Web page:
The final event for Candlestick Park, which opened in 1960 as the home of the San Francisco Giants, is scheduled for this week when Paul McCartney fittingly closes the places out with a concert.
Why is it fitting McCartney close the place? The last Beatles concert took place on Aug. 29,1966 at Candlestick Park.
Most fans today associate Candlestick Park with football, but the place opened in 1960 as a purely baseball-only facility and a open-ended bowl with views of the bay. Designed by prominent local architect John Bolles as the first reinforced-concrete sports stadium and a modern scoreboard, Candlestick Park was the ballpark of the future, complete with hot-water radiant heating. But in perhaps of a hint of what was to come, the radiant heating never worked; as it ended up, the piping was built too far into the precast concrete and didn’t generate enough heat to reach the seats. Famous attorney Melvin Belli successfully sued for damages after famously wearing a parka to court to show how cold it was in the stands. The team embraced the cold on the marketing front, awarding Croix de Candlestick pins to fans who made it to the end of an extra-innings game.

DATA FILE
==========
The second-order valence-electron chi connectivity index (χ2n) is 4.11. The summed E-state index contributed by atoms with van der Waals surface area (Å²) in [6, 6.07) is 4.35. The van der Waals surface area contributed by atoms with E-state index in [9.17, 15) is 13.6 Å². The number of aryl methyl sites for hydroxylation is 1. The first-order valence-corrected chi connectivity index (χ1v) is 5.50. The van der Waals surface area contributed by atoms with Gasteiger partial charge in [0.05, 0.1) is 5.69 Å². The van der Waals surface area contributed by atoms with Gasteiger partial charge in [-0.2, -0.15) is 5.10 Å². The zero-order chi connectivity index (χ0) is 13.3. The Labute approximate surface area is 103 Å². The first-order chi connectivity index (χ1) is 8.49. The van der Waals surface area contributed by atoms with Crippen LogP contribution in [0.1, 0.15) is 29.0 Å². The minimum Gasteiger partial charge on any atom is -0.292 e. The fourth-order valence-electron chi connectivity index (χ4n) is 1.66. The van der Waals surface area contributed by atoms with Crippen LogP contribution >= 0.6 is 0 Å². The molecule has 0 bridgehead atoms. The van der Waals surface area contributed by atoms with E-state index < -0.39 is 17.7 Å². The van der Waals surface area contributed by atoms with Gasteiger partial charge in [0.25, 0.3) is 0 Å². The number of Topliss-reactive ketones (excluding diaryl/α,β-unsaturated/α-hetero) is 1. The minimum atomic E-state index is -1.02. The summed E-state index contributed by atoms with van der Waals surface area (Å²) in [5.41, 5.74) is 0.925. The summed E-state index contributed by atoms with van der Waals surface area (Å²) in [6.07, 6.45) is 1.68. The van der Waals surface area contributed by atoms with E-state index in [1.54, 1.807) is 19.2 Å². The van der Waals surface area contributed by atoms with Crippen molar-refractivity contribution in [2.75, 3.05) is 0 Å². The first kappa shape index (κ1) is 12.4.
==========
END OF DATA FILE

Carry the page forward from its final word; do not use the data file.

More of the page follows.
That cold, along with the winds whipping off the bay, is what many fans remember about the ‘Stick. It also led to some legends, such as the oft-repeated tale of Stu Miller being blown off the mound by a gust of wind during the 1961 All-Star Game. “I wasn’t blown off that mound,” Miller told Sports Illustrated later. “I just waved a little. But I’ll always be the guy who was blown away, no matter what I say. There were 44,000 people in the park that day, but over the years I bet I’ve had at least 100,000 people tell me they saw me flying in the air. You’d think I’d been blown out into the Bay.”
But some baseball greats spent the prime of their careers there — Willie McCovey, Juan Marichal, Willie Mays — and fans did love their Giants. When it was expanded in the 1971-72 offseason to accommodate the San Francisco 49ers, the place lost a little charm and a little wind chill.
Should you care for a longer look at Candlestick Park’s history, Jesse Goldberg-Strassler has a nice look at the ballpark’s evolution over the years.
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